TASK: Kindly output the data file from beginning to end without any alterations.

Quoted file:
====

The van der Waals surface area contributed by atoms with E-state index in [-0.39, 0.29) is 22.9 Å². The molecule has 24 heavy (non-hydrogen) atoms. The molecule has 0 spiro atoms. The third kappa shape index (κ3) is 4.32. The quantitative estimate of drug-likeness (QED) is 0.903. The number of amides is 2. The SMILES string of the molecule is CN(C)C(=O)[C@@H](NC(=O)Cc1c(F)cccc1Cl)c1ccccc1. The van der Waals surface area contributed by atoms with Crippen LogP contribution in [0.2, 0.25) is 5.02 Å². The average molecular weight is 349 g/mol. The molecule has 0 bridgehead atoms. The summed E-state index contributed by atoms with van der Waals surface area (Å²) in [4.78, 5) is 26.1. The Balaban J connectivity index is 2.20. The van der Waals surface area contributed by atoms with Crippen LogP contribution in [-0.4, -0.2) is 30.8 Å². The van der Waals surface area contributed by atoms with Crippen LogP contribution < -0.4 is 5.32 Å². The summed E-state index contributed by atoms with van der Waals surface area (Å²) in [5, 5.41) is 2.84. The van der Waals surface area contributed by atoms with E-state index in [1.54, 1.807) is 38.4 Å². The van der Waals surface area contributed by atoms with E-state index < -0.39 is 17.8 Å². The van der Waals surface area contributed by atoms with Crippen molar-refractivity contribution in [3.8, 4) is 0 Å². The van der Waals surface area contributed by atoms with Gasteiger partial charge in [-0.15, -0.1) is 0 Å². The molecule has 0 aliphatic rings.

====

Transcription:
The van der Waals surface area contributed by atoms with E-state index in [-0.39, 0.29) is 22.9 Å². The molecule has 24 heavy (non-hydrogen) atoms. The molecule has 0 spiro atoms. The third kappa shape index (κ3) is 4.32. The quantitative estimate of drug-likeness (QED) is 0.903. The number of amides is 2. The SMILES string of the molecule is CN(C)C(=O)[C@@H](NC(=O)Cc1c(F)cccc1Cl)c1ccccc1. The van der Waals surface area contributed by atoms with Crippen LogP contribution in [0.2, 0.25) is 5.02 Å². The average molecular weight is 349 g/mol. The molecule has 0 bridgehead atoms. The summed E-state index contributed by atoms with van der Waals surface area (Å²) in [4.78, 5) is 26.1. The Balaban J connectivity index is 2.20. The van der Waals surface area contributed by atoms with Crippen LogP contribution in [-0.4, -0.2) is 30.8 Å². The van der Waals surface area contributed by atoms with Crippen LogP contribution < -0.4 is 5.32 Å². The summed E-state index contributed by atoms with van der Waals surface area (Å²) in [5, 5.41) is 2.84. The van der Waals surface area contributed by atoms with E-state index in [1.54, 1.807) is 38.4 Å². The van der Waals surface area contributed by atoms with E-state index < -0.39 is 17.8 Å². The van der Waals surface area contributed by atoms with Crippen molar-refractivity contribution in [3.8, 4) is 0 Å². The van der Waals surface area contributed by atoms with Gasteiger partial charge in [-0.15, -0.1) is 0 Å². The molecule has 0 aliphatic rings.